My colon cancer was diagnosed in April 2009; I had no family history or symptoms and had waited eighteen months for my routine colonoscopy (I was 55 years old). I had microsurgery, and began chemotherapy in July. The day the bottle providing the 3-day infusion of 5-FU and Oxaliplatin was removed I had the first of several heart spasms that I experienced throughout the summer, including a minor heart attack. This was an unusual but not unique reaction to 5-FU, and we decided to try again, but with a one-time IV application rather than a slow infusion. I received this in hospital so I could be observed. (Fortunately I was observed by my husband Ron, because the pump was incorrectly programmed.) I was OK for a few weeks, and then became very ill, again with a severe reaction to the 5-FU. I was in hospital for 3 weeks, including almost a week in the ICU.

As I was not able to tolerate the 5-FU it was not much of a surprise when my cancer recurred. More surgery. This time the chemotherapy we used was the drug raltitrexed, with oxaliplatin. Around this time we began attending meetings of the Colorectal Cancer Resource & Action Network (CCRAN), run by the Colorectal Cancer Association of Canada (CCAC). Raltitrexed is not funded for colon cancer, but thanks to the information, advice, and encouragement of CCRAN and the CCAC we were able to obtain some funding from the company that makes the drug, plus some from our insurers.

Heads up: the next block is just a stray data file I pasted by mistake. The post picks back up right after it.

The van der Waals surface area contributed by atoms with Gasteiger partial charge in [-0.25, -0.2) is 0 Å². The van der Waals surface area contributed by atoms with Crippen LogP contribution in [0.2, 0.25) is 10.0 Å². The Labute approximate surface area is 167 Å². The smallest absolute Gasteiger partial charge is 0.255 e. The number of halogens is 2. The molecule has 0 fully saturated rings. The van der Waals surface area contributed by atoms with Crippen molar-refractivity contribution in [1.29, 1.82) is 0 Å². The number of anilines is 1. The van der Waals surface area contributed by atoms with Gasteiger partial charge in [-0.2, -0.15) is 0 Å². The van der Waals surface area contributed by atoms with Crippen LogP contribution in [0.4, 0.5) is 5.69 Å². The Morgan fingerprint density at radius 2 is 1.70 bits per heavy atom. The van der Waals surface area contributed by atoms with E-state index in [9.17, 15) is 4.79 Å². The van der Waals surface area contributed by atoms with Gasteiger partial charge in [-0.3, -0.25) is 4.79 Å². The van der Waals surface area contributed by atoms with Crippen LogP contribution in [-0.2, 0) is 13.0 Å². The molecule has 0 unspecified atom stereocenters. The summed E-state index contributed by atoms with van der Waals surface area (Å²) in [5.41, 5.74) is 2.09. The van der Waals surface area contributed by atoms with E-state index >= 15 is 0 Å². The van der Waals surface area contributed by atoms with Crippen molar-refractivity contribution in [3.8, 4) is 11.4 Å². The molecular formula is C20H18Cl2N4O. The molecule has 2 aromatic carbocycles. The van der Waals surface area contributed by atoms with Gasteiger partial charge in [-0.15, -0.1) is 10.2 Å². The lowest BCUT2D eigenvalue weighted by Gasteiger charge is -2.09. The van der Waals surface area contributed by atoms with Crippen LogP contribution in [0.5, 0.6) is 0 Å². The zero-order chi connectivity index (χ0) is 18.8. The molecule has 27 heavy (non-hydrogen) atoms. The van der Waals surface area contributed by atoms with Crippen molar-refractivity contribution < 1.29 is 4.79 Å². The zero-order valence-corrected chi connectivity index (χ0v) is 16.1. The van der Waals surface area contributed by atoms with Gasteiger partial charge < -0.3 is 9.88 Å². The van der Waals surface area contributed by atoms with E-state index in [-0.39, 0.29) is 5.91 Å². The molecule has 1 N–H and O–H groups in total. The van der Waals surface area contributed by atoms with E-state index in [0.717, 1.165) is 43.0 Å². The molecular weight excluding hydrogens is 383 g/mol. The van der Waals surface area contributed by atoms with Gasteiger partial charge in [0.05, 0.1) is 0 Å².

Over the next 2 years I was on medical leave from my position as Director of Bioethics at the Hospital for Sick Children, and spend most of that time receiving chemotherapy. Throughout this time we were assisted in our decision making by information we received from summaries of current research compiled by CCAC’s Director of Education and Clinical Information. It was also helpful to hear the stories of others who attend the CCRAN meetings.

In the fall of 2012 I learned that Mount Sinai Hospital in Toronto was offering surgery combined with heated intra-peritoneal chemotherapy (H.I.P.E.C.) to patients who fit the appropriate criteria. Dr. Andrea McCart and her team performed my 11-hour surgery in February 2013. As of May 2013 I am recovering well, thanks to the excellent care I received from my great oncological team at the Juravinski Cancer Centre and the surgical group at Mt. Sinai Hospital, and the support of members of the CCRAN and CCAC, and my friends and family.

By Christine Harrison